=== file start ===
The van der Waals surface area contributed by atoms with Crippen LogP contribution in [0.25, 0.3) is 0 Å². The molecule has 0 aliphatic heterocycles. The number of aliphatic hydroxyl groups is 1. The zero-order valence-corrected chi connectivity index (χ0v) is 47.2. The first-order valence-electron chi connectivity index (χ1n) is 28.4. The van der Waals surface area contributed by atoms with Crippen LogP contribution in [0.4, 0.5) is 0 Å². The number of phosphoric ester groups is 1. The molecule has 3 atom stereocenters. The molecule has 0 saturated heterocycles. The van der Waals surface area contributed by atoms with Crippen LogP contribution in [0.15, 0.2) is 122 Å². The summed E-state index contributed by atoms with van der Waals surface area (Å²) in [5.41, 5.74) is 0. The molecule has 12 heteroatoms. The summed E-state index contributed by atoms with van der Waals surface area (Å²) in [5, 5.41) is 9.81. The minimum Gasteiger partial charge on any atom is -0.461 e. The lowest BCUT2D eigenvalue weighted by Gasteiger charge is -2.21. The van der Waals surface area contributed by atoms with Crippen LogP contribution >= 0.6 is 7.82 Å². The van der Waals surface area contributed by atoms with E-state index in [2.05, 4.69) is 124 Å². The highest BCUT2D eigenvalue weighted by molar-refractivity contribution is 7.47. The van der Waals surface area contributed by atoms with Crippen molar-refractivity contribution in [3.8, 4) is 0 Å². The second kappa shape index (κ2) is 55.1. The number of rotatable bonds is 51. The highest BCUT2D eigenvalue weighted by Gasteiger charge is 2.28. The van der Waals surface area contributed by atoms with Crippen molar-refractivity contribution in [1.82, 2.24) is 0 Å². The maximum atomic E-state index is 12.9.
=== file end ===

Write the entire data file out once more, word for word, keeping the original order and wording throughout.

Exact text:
The van der Waals surface area contributed by atoms with Crippen LogP contribution in [0.25, 0.3) is 0 Å². The molecule has 0 aliphatic heterocycles. The number of aliphatic hydroxyl groups is 1. The zero-order valence-corrected chi connectivity index (χ0v) is 47.2. The first-order valence-electron chi connectivity index (χ1n) is 28.4. The van der Waals surface area contributed by atoms with Crippen LogP contribution in [0.4, 0.5) is 0 Å². The number of phosphoric ester groups is 1. The molecule has 3 atom stereocenters. The molecule has 0 saturated heterocycles. The van der Waals surface area contributed by atoms with Crippen LogP contribution in [0.15, 0.2) is 122 Å². The summed E-state index contributed by atoms with van der Waals surface area (Å²) in [5.41, 5.74) is 0. The molecule has 12 heteroatoms. The summed E-state index contributed by atoms with van der Waals surface area (Å²) in [5, 5.41) is 9.81. The minimum Gasteiger partial charge on any atom is -0.461 e. The lowest BCUT2D eigenvalue weighted by Gasteiger charge is -2.21. The van der Waals surface area contributed by atoms with Crippen LogP contribution >= 0.6 is 7.82 Å². The van der Waals surface area contributed by atoms with E-state index in [2.05, 4.69) is 124 Å². The highest BCUT2D eigenvalue weighted by molar-refractivity contribution is 7.47. The van der Waals surface area contributed by atoms with Crippen molar-refractivity contribution in [3.8, 4) is 0 Å². The second kappa shape index (κ2) is 55.1. The number of rotatable bonds is 51. The highest BCUT2D eigenvalue weighted by Gasteiger charge is 2.28. The van der Waals surface area contributed by atoms with Crippen molar-refractivity contribution in [1.82, 2.24) is 0 Å². The maximum atomic E-state index is 12.9.